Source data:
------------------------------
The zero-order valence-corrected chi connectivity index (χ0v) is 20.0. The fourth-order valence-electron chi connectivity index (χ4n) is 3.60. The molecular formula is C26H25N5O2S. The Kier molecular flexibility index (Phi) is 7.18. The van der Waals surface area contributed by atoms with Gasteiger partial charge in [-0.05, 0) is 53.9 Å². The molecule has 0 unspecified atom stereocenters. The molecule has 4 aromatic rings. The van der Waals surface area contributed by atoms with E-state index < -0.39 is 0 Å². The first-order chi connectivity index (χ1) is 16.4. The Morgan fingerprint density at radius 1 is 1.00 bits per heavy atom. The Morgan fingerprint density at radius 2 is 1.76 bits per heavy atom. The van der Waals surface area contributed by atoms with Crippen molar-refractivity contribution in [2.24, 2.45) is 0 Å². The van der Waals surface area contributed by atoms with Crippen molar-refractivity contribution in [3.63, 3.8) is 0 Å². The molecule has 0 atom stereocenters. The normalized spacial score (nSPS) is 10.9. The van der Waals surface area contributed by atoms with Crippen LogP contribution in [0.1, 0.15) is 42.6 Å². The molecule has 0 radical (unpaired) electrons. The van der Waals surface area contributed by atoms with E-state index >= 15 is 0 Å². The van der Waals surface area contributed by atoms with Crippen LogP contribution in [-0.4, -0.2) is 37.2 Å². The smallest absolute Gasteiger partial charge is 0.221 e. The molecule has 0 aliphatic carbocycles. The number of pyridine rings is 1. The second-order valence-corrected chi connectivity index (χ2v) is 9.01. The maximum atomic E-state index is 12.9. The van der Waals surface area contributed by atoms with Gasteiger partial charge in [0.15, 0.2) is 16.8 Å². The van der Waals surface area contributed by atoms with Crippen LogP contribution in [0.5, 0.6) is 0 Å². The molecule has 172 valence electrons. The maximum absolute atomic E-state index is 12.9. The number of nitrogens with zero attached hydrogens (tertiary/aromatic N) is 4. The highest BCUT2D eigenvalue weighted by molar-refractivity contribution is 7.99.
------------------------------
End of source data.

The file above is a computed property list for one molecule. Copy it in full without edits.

The zero-order valence-corrected chi connectivity index (χ0v) is 20.0. The fourth-order valence-electron chi connectivity index (χ4n) is 3.60. The molecular formula is C26H25N5O2S. The Kier molecular flexibility index (Phi) is 7.18. The van der Waals surface area contributed by atoms with Gasteiger partial charge in [-0.05, 0) is 53.9 Å². The molecule has 0 unspecified atom stereocenters. The molecule has 4 aromatic rings. The van der Waals surface area contributed by atoms with E-state index < -0.39 is 0 Å². The first-order chi connectivity index (χ1) is 16.4. The Morgan fingerprint density at radius 1 is 1.00 bits per heavy atom. The Morgan fingerprint density at radius 2 is 1.76 bits per heavy atom. The van der Waals surface area contributed by atoms with Crippen molar-refractivity contribution in [2.24, 2.45) is 0 Å². The van der Waals surface area contributed by atoms with Crippen molar-refractivity contribution in [3.63, 3.8) is 0 Å². The molecule has 0 atom stereocenters. The normalized spacial score (nSPS) is 10.9. The van der Waals surface area contributed by atoms with Crippen LogP contribution in [0.1, 0.15) is 42.6 Å². The molecule has 0 radical (unpaired) electrons. The van der Waals surface area contributed by atoms with E-state index >= 15 is 0 Å². The van der Waals surface area contributed by atoms with Crippen LogP contribution in [-0.4, -0.2) is 37.2 Å². The smallest absolute Gasteiger partial charge is 0.221 e. The molecule has 0 aliphatic carbocycles. The number of pyridine rings is 1. The second-order valence-corrected chi connectivity index (χ2v) is 9.01. The maximum atomic E-state index is 12.9. The van der Waals surface area contributed by atoms with Gasteiger partial charge in [0.15, 0.2) is 16.8 Å². The van der Waals surface area contributed by atoms with Crippen LogP contribution in [0.5, 0.6) is 0 Å². The molecule has 172 valence electrons. The maximum absolute atomic E-state index is 12.9. The number of nitrogens with zero attached hydrogens (tertiary/aromatic N) is 4. The highest BCUT2D eigenvalue weighted by molar-refractivity contribution is 7.99.